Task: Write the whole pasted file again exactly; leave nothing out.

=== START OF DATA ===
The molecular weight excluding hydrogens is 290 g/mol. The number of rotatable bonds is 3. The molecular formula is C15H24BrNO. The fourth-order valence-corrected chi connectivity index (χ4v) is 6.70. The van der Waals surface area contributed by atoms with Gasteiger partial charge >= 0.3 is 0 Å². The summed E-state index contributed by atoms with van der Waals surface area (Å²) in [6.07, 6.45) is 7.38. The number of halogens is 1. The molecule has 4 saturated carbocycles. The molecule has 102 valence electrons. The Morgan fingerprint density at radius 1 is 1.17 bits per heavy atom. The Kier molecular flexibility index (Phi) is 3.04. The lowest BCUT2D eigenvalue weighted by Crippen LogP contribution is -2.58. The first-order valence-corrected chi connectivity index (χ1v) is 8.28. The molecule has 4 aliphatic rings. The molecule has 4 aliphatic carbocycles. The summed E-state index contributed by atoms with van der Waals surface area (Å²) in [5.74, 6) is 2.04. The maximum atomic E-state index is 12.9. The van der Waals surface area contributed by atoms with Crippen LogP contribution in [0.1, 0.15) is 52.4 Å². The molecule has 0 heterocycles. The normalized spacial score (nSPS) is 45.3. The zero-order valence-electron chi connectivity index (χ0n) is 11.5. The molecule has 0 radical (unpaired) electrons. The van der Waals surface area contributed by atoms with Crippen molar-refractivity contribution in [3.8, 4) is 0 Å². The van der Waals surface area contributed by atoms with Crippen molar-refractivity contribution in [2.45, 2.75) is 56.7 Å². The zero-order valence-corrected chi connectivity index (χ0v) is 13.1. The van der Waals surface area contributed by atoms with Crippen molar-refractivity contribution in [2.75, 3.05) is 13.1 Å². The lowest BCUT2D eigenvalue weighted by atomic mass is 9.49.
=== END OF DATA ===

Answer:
The molecular weight excluding hydrogens is 290 g/mol. The number of rotatable bonds is 3. The molecular formula is C15H24BrNO. The fourth-order valence-corrected chi connectivity index (χ4v) is 6.70. The van der Waals surface area contributed by atoms with Gasteiger partial charge >= 0.3 is 0 Å². The summed E-state index contributed by atoms with van der Waals surface area (Å²) in [6.07, 6.45) is 7.38. The number of halogens is 1. The molecule has 4 saturated carbocycles. The molecule has 102 valence electrons. The Morgan fingerprint density at radius 1 is 1.17 bits per heavy atom. The Kier molecular flexibility index (Phi) is 3.04. The lowest BCUT2D eigenvalue weighted by Crippen LogP contribution is -2.58. The first-order valence-corrected chi connectivity index (χ1v) is 8.28. The molecule has 4 aliphatic rings. The molecule has 4 aliphatic carbocycles. The summed E-state index contributed by atoms with van der Waals surface area (Å²) in [5.74, 6) is 2.04. The maximum atomic E-state index is 12.9. The van der Waals surface area contributed by atoms with Crippen LogP contribution in [0.1, 0.15) is 52.4 Å². The molecule has 0 heterocycles. The normalized spacial score (nSPS) is 45.3. The zero-order valence-electron chi connectivity index (χ0n) is 11.5. The molecule has 0 radical (unpaired) electrons. The van der Waals surface area contributed by atoms with Crippen molar-refractivity contribution in [3.8, 4) is 0 Å². The van der Waals surface area contributed by atoms with Crippen molar-refractivity contribution in [2.45, 2.75) is 56.7 Å². The zero-order valence-corrected chi connectivity index (χ0v) is 13.1. The van der Waals surface area contributed by atoms with Crippen molar-refractivity contribution in [2.75, 3.05) is 13.1 Å². The lowest BCUT2D eigenvalue weighted by atomic mass is 9.49.